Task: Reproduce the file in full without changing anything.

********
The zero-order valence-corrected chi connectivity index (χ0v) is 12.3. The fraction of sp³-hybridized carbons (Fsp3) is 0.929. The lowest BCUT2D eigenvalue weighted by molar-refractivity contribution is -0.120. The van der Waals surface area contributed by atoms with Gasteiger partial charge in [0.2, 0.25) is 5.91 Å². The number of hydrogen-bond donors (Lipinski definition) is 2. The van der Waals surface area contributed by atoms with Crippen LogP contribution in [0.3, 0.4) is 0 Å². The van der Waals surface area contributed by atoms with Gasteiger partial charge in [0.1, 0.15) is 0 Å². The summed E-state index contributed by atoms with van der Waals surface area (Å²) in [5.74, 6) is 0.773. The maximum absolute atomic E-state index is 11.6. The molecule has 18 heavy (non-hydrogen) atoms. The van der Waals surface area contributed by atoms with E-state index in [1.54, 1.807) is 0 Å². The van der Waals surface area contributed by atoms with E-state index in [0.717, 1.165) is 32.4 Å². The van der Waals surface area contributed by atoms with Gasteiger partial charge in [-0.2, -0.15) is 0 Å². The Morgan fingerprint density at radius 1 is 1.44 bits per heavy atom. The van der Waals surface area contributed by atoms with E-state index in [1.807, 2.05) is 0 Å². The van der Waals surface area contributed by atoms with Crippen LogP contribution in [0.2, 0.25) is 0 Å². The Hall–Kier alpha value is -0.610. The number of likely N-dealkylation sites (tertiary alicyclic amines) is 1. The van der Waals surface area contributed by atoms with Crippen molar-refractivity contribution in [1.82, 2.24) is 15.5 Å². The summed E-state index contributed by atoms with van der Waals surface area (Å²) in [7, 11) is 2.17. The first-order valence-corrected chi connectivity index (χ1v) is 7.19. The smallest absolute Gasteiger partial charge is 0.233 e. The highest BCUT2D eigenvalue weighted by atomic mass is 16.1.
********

The zero-order valence-corrected chi connectivity index (χ0v) is 12.3. The fraction of sp³-hybridized carbons (Fsp3) is 0.929. The lowest BCUT2D eigenvalue weighted by molar-refractivity contribution is -0.120. The van der Waals surface area contributed by atoms with Gasteiger partial charge in [0.2, 0.25) is 5.91 Å². The number of hydrogen-bond donors (Lipinski definition) is 2. The van der Waals surface area contributed by atoms with Crippen LogP contribution in [0.3, 0.4) is 0 Å². The van der Waals surface area contributed by atoms with Gasteiger partial charge in [0.1, 0.15) is 0 Å². The summed E-state index contributed by atoms with van der Waals surface area (Å²) in [5.74, 6) is 0.773. The maximum absolute atomic E-state index is 11.6. The molecule has 18 heavy (non-hydrogen) atoms. The van der Waals surface area contributed by atoms with E-state index in [1.54, 1.807) is 0 Å². The van der Waals surface area contributed by atoms with E-state index in [0.717, 1.165) is 32.4 Å². The van der Waals surface area contributed by atoms with Gasteiger partial charge in [-0.2, -0.15) is 0 Å². The Morgan fingerprint density at radius 1 is 1.44 bits per heavy atom. The van der Waals surface area contributed by atoms with E-state index in [1.807, 2.05) is 0 Å². The van der Waals surface area contributed by atoms with Crippen LogP contribution in [0.2, 0.25) is 0 Å². The Hall–Kier alpha value is -0.610. The number of likely N-dealkylation sites (tertiary alicyclic amines) is 1. The van der Waals surface area contributed by atoms with Crippen molar-refractivity contribution in [1.82, 2.24) is 15.5 Å². The summed E-state index contributed by atoms with van der Waals surface area (Å²) in [7, 11) is 2.17. The first-order valence-corrected chi connectivity index (χ1v) is 7.19. The smallest absolute Gasteiger partial charge is 0.233 e. The highest BCUT2D eigenvalue weighted by atomic mass is 16.1.